In 2016, UCLA agreed to a 15-year, $280-million deal with sports apparel company Under Armour. The size of the contract was shocking, but Under Armour does not dish out money to every school that it agrees to provide uniforms for. In January 2016, NCAA Division III school Dickinson College agreed to a five-year contract with the Under Armour. This deal does not pay Dickinson millions of dollars, nor does it provide the college’s athletic teams with free uniforms or gear.
In a 2016 interview, Dickinson Athletic Director Joe Giunta said the deal gives the athletic department a “considerable discount on all Under Armour products.” For small schools like Dickinson where only a small percentage of the overall budget goes to athletics, saving money any way possible while still providing their athletes with top of the line uniforms is a “win-win”, according to Giunta. Division III schools across the country are utilizing deals like this to attach their institution to a brand and to save money that can be used elsewhere in athletics. “From a marketing perspective it was an absolute no-brainer,” Giunta tells CollegeAD, “to get everybody on such a great brand like Under Armour that could be one of the hottest out there.”
Giunta touched on how major companies like Under Armour, adidas and Nike “are out getting Division III schools because it behooves them to have an all-encompassing deal with athletic departments to drive business”. NCAA Division III has 450 member schools according to the NCAA website. By working with schools at this level, these three companies are reaching a larger audience than with Division I and II. Nike has been the king of sports apparel in the United States for several years, however, adidas and Under Armour are jockeying for that top spot alongside Nike. Under Armour recently agreed with Major League Baseball to begin providing uniforms starting in 2020. The National Hockey League will have adidas uniforms starting in 2017 for seven years. There are several factors as to why these companies would want to branch out the way that they have, not simply focusing on the tip of the iceberg athletically. Giunta said that “you want to join companies that are growing and expanding and hot.”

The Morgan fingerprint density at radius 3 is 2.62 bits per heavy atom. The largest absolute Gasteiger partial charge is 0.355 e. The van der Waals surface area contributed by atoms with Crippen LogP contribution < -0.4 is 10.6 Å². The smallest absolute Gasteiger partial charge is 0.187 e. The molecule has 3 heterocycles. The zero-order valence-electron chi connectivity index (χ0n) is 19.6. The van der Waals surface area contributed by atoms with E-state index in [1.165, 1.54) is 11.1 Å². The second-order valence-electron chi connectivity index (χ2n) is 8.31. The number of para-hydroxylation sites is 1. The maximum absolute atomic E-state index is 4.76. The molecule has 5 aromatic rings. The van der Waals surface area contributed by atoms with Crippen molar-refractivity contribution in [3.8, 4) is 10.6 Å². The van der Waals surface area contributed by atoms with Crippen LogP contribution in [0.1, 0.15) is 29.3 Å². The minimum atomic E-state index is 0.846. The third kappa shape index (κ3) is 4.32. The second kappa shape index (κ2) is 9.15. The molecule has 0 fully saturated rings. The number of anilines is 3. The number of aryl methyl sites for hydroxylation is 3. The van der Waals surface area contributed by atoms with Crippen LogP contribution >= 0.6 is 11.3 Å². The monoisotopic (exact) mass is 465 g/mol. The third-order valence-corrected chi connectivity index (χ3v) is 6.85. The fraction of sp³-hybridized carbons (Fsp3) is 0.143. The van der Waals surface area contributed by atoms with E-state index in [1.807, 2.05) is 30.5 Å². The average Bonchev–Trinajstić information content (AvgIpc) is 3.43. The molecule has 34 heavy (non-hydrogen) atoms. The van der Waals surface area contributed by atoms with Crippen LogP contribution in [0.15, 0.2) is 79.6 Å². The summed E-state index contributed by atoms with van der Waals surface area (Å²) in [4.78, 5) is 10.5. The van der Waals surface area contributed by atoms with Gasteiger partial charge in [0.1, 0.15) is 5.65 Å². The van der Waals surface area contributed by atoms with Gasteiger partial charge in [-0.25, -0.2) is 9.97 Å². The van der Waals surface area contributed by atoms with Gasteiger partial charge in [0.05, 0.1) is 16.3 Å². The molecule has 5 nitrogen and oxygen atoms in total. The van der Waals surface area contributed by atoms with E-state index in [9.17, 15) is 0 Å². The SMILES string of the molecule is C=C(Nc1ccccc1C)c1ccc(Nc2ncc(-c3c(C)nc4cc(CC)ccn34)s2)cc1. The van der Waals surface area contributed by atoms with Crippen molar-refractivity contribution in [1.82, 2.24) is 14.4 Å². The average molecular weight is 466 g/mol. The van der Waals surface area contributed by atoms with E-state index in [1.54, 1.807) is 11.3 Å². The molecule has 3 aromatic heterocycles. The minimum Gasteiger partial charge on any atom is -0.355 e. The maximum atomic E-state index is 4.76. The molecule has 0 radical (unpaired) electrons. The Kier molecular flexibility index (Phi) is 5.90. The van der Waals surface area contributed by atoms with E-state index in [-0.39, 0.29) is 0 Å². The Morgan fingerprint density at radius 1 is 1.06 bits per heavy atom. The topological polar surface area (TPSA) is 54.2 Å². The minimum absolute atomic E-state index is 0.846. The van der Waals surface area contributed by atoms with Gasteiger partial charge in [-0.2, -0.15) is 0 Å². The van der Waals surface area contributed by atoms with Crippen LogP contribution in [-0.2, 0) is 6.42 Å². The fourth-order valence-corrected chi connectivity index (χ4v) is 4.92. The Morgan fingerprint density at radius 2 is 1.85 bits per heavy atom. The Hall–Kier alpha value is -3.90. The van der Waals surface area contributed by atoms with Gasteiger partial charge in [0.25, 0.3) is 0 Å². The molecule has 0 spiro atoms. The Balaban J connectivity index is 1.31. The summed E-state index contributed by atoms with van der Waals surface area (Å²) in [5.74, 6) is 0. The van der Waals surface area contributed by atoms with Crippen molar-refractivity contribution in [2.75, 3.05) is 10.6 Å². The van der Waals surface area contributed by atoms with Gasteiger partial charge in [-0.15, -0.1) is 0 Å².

Dickinson and other Division III schools do not work directly with Under Armour or other apparel companies, rather they use a middleman who does the legwork for the athletic department and the apparel company. Dickinson is partnered with Kelly Sports out of Harrisburg, Penn. Coaches from Dickinson contact Kelly Sports and tell them what they want for their team’s uniforms, travel gear, etc., and Kelly Sports works with Under Armour to get Dickinson what they want. Additionally, since Dickinson uses Kelly Sports, they get money back based on how much was spent during the year. “One might think that Division III schools are getting forgotten about, but I can say, with the utmost of confidence, that both Under Armour and Kelly Sports have been tremendous partners,” Giunta said.
In sports, there can only be one champion, which for years has left everyone else figuring out how to advance their brand and attract recruits and advertisers. These non-scholarship Division III schools have decided that, other than academics, they need something else that they can use to sell their institution, and that has quickly become uniforms and gear. “It’s not something we can tangibly say ‘yes we got this recruit’, but I’ve been on tours with recruits…and I’ve seen their positive reactions [to the Under Armour uniforms]”, Giunta said. Under Armour, adidas, and Nike have realized that there is much more to athletics than the sport itself and that it lies within what the athletes are wearing on the field and what they have hanging up in their closet.